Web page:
It goes like this:
I see the top of my weight range, I drink more water and think twice about grabbing that second handful of almonds. I don’t have that glass of wine I’m thinking about. I skip the cheese in my salad. I push myself harder at the gym.
I see the bottom of my weight range, I relax. I have the almonds. Maybe I have the wine. I put the cheese in my salad.
I also use the scale to keep myself on track throughout the week, when I eat a little less and a little better. Then on the weekend, I relax a little and usually go out to eat with my boyfriend at least once. This pattern keeps me happy. I like having nice relaxing weekends and the trade off is having a slightly stricter week, which I don’t mind either. Everything is kept in balance.
That is pretty much how I have maintained my weight for the last year and a half.
Not weighing myself, I don’t think I actually gained any weight. Today, I weigh 171.6 which is within the range I was before the challenge. But I bet I did let my weight fluctuate to the top of the range more often and stay there longer. No harm no foul for one month. But for good? No way, that’s the recipe for me to regain the weight and I know that in my heart. I am really relieved to be back to weighing myself daily. It makes me feel secure and comfortable. I just want to be engaged and aware of what’s going on with my body. This is right for me and my experience, maybe not for anyone else.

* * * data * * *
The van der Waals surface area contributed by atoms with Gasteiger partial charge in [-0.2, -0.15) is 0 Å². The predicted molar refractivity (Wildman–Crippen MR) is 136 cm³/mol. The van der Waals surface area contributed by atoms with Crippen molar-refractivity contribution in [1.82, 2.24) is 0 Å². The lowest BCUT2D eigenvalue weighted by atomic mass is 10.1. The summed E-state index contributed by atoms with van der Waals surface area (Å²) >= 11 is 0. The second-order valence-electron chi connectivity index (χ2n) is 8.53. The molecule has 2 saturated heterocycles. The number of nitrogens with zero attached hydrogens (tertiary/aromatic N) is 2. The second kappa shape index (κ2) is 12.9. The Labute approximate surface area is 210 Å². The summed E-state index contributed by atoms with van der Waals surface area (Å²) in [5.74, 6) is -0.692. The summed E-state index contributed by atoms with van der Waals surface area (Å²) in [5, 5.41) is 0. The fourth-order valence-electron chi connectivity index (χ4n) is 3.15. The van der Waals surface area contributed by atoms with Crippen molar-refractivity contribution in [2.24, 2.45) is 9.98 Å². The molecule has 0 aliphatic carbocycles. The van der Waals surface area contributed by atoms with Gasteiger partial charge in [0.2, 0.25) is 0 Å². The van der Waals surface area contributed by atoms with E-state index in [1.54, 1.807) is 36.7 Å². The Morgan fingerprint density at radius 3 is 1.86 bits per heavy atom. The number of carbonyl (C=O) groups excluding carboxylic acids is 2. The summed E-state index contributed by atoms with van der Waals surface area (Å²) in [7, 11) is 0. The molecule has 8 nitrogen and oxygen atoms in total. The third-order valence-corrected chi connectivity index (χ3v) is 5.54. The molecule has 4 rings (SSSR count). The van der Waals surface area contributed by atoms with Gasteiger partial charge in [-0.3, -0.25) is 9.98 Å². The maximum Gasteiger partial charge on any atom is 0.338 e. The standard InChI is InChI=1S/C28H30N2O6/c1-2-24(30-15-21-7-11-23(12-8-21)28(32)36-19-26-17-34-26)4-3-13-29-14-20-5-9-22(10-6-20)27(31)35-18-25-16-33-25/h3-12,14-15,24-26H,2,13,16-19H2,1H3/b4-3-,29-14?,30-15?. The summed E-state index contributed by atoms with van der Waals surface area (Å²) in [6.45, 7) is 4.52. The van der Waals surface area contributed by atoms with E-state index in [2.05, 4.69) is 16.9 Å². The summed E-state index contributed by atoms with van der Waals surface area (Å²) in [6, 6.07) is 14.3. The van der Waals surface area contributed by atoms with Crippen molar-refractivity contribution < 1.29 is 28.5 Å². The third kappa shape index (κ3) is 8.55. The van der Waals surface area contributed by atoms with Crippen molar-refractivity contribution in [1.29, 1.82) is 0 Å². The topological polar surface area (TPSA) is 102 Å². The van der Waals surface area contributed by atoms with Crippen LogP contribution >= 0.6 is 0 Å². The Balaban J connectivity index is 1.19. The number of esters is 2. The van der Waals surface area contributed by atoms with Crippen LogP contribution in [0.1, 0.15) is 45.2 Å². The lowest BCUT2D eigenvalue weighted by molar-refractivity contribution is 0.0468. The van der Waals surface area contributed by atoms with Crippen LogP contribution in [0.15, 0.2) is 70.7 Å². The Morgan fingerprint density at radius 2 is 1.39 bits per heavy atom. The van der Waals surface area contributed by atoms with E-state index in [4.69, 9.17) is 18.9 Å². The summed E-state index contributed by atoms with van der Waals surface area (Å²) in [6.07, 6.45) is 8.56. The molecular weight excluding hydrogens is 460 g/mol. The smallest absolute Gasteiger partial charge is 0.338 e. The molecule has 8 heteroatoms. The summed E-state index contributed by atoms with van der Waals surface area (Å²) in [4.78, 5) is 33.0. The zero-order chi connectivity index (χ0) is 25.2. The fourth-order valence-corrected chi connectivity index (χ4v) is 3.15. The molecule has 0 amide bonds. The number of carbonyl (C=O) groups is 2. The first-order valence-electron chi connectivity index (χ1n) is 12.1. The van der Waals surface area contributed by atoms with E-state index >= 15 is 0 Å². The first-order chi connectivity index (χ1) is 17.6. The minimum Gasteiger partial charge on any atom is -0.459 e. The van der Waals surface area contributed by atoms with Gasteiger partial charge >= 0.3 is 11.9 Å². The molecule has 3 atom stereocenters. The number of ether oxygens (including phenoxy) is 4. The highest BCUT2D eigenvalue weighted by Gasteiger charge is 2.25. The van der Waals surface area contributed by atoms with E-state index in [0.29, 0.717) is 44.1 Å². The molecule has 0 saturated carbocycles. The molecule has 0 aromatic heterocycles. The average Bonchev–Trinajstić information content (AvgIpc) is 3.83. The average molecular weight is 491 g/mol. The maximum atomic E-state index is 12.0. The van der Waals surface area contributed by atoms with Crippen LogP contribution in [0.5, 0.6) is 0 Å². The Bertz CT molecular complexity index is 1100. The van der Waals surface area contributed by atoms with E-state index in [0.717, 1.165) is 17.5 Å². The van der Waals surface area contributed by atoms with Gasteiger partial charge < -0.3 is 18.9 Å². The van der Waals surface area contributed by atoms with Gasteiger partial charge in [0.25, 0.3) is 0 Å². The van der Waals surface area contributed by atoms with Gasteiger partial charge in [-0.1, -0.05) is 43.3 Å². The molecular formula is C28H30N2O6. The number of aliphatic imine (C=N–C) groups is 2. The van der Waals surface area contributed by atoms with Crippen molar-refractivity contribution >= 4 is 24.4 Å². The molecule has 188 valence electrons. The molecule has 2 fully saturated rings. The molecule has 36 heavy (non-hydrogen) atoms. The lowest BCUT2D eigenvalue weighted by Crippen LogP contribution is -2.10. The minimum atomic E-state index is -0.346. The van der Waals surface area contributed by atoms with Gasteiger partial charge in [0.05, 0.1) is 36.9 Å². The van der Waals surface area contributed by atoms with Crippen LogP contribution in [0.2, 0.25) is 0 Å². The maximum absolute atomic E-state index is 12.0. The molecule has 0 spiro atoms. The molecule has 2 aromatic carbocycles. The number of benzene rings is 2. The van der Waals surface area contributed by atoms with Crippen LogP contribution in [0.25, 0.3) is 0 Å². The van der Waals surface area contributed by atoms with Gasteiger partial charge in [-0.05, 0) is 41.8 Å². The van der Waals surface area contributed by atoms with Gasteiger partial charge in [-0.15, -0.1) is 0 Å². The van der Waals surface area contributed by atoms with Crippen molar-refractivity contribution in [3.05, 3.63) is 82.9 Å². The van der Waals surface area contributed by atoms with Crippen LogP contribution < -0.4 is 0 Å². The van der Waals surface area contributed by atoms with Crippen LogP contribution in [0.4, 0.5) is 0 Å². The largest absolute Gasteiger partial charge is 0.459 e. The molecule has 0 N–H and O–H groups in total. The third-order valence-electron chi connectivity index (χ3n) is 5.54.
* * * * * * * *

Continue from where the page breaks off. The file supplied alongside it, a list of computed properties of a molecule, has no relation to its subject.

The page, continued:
I think there is a definite reason that so many successful weight maintainers weigh themselves daily. I don’t have a normal relationship with my reflection in the mirror. I just don’t. I see that clearly now and I think it’s one of the things I most got out of the challenge. I do need this affirmation that I am not regaining the weight I worked so hard to lose.
This doesn’t mean I think the scale is the only way to measure progress, happiness or success. I lift weights, I know that I have gained muscle in the past year. In fact, as the following pictures show, I clearly look much leaner and more toned now (right) around 170 pounds than I did around 160 pounds (left) six months ago.
Again this is all about my individual experience and what I need to do to maintain my weight loss as a formerly obese person. In my life, paying some attention to the numbers is definitely a good thing for me. It makes me feel more secure. It is a positive experience for me to chart my weight, not a negative one. Even discovering the high weight of 177 on May 1 did not negatively impact my mood, it just affected my choices. Even if I did gain 8 pounds, I was happy to know that, because gaining 8 pounds would be easier to deal with than 10 or 20 or 50 or 100. I was later relieved that it was just an upward fluctuation, probably related to the previous weekend of eating out and margaritas. Either way, I would rather know than not know. I use my weight to learn things about my body and how it reacts to different inputs, not to judge myself or affect my mood.
I know I still have more to learn.